1,000 birds die in one day at McCormick Place in Chicago

Advocates say nearly 1,000 birds died after crashing into a Chicago building during their migration route last week — an astonishing number of bird deaths in a single building in one day.

On Thursday morning, the bodies of warblers, woodcocks and sapsuckers — among other species — were scattered on the ground around the glass-covered McCormick Place, North America’s largest convention center. Volunteers continue to recover the bodies of birds that crashed into McCormick Place and other glass buildings in Chicago.

The loss is huge, given that birds are vital to the global ecosystem, said Annette Prince, director of Chicago Bird Collision Monitors, a volunteer group dedicated to protecting migratory birds.

“When we say we found a thousand birds, that’s just a snapshot – there could be many more birds than just the one square mile we see,” Prince said.

According to Prince, Wednesday night into Thursday morning brought a “perfect storm” for the bird strikes. Thousands of people were migrating through the Chicago area, braving strong winds, cloudy skies and the glassy exterior of McCormick Place – located on Chicago’s lakefront, an ideal resting place for birds. That night, the building’s lights were left on for an event, although bright lights are known at night. Stray birds.

Prince said the birds’ bodies have been turned over to the Field Museum in Chicago for study.

The building’s management acknowledged in a statement Friday that the center’s lights remained on last week due to an event, but said it otherwise participates in the citywide “Lights Out” program, which aims to shut down buildings or buildings in Chicago by shutting them down. To reduce the number of collisions. Dim lights when not in use.

“McCormick Place learned that a large number of migratory birds died after hitting the Lakeside Center and other campus buildings on Wednesday night. “This was caused by unusual weather during the peak of the fall 2023 migration season in the city, as well as confusion of birds caused by light emanating from buildings,” the building’s statement said. The welfare of the birds is very important to us, and we are truly saddened by this incident.”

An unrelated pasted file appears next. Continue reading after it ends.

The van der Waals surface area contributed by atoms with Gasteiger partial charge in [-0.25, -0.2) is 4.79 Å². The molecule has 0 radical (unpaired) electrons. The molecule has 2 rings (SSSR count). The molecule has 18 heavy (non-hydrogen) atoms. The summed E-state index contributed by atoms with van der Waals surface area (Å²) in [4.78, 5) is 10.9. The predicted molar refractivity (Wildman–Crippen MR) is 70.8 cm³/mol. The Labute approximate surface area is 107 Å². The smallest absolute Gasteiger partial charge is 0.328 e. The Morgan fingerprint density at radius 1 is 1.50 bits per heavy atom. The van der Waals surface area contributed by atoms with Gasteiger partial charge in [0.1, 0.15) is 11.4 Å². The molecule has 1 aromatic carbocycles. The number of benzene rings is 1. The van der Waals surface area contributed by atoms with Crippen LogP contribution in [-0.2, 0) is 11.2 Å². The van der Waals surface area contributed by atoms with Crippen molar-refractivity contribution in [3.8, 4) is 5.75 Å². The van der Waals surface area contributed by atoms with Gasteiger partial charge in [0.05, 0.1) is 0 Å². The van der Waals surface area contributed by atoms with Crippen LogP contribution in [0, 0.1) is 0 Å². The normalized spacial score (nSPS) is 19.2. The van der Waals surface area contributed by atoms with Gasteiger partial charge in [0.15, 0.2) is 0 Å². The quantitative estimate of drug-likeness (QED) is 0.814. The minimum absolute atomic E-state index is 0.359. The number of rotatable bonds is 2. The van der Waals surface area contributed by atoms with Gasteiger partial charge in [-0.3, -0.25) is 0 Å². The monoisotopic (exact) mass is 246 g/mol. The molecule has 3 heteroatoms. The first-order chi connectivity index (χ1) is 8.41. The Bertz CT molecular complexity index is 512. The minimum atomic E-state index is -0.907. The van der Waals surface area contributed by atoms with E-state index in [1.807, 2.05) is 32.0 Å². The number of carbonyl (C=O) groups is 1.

According to the American Bird Conservancy, one billion birds die annually due to building strikes in the US. And Chicago has been named one of the deadliest cities in the country for migratory birds because of its position on their routes, its glass architecture and its Level of light pollution. In 2020, the Chicago City Council passed an ordinance requiring all new buildings to be designed with bird-safe features, and in 2021, Illinois Gov. JB Pritzker (D) signed the Bird-Safe Buildings Act, which There was a need for bird-friendly construction and renovation of state-owned buildings.

But bird-friendly policies have not yet been fully implemented, Prince said.

“In Chicago, we see an amazing number and variety of birds that are not residents here, but simply come here as visitors. We are hosting them as small tourists, and we are obliged to give them safe passage,” she said.

Mitigation may include adding netting that acts as a barrier in front of windows or placing special film on glass windows to ensure birds can figure out where to fly. Those measures are especially important for buildings that exist alongside green spaces that birds enjoy, Prince said, such as the lakeside area of ​​McCormick Place.

“We are hoping that this incident, as tragic as it is, will be a reminder to any buildings in the city to turn off their lights during migration and to implement bird-friendly guidelines for new developments.” Support.” He said.

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